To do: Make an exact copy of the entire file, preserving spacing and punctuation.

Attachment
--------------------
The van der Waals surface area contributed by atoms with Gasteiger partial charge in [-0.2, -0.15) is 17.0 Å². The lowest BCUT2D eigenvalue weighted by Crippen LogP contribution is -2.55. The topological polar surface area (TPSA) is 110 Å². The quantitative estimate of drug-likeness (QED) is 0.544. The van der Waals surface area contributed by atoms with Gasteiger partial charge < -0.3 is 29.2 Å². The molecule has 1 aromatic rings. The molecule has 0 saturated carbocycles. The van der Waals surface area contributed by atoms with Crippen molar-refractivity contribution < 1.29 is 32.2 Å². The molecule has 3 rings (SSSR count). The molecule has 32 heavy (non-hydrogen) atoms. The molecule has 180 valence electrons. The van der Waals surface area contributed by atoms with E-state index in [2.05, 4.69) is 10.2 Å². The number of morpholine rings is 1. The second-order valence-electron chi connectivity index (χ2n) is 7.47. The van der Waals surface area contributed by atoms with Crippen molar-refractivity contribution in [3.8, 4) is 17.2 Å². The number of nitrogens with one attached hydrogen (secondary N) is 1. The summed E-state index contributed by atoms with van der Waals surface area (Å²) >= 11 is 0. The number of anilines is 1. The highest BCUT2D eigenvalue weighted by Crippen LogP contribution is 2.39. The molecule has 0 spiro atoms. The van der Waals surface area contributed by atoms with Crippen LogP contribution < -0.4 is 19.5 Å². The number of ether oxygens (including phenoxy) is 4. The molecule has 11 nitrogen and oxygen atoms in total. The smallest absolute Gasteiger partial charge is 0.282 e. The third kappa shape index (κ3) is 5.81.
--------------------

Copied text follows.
The van der Waals surface area contributed by atoms with Gasteiger partial charge in [-0.2, -0.15) is 17.0 Å². The lowest BCUT2D eigenvalue weighted by Crippen LogP contribution is -2.55. The topological polar surface area (TPSA) is 110 Å². The quantitative estimate of drug-likeness (QED) is 0.544. The van der Waals surface area contributed by atoms with Gasteiger partial charge < -0.3 is 29.2 Å². The molecule has 1 aromatic rings. The molecule has 0 saturated carbocycles. The van der Waals surface area contributed by atoms with Crippen molar-refractivity contribution < 1.29 is 32.2 Å². The molecule has 3 rings (SSSR count). The molecule has 32 heavy (non-hydrogen) atoms. The molecule has 180 valence electrons. The van der Waals surface area contributed by atoms with E-state index in [2.05, 4.69) is 10.2 Å². The number of morpholine rings is 1. The second-order valence-electron chi connectivity index (χ2n) is 7.47. The van der Waals surface area contributed by atoms with Crippen molar-refractivity contribution in [3.8, 4) is 17.2 Å². The number of nitrogens with one attached hydrogen (secondary N) is 1. The summed E-state index contributed by atoms with van der Waals surface area (Å²) >= 11 is 0. The number of anilines is 1. The highest BCUT2D eigenvalue weighted by Crippen LogP contribution is 2.39. The molecule has 0 spiro atoms. The van der Waals surface area contributed by atoms with Crippen LogP contribution < -0.4 is 19.5 Å². The number of ether oxygens (including phenoxy) is 4. The molecule has 11 nitrogen and oxygen atoms in total. The smallest absolute Gasteiger partial charge is 0.282 e. The third kappa shape index (κ3) is 5.81.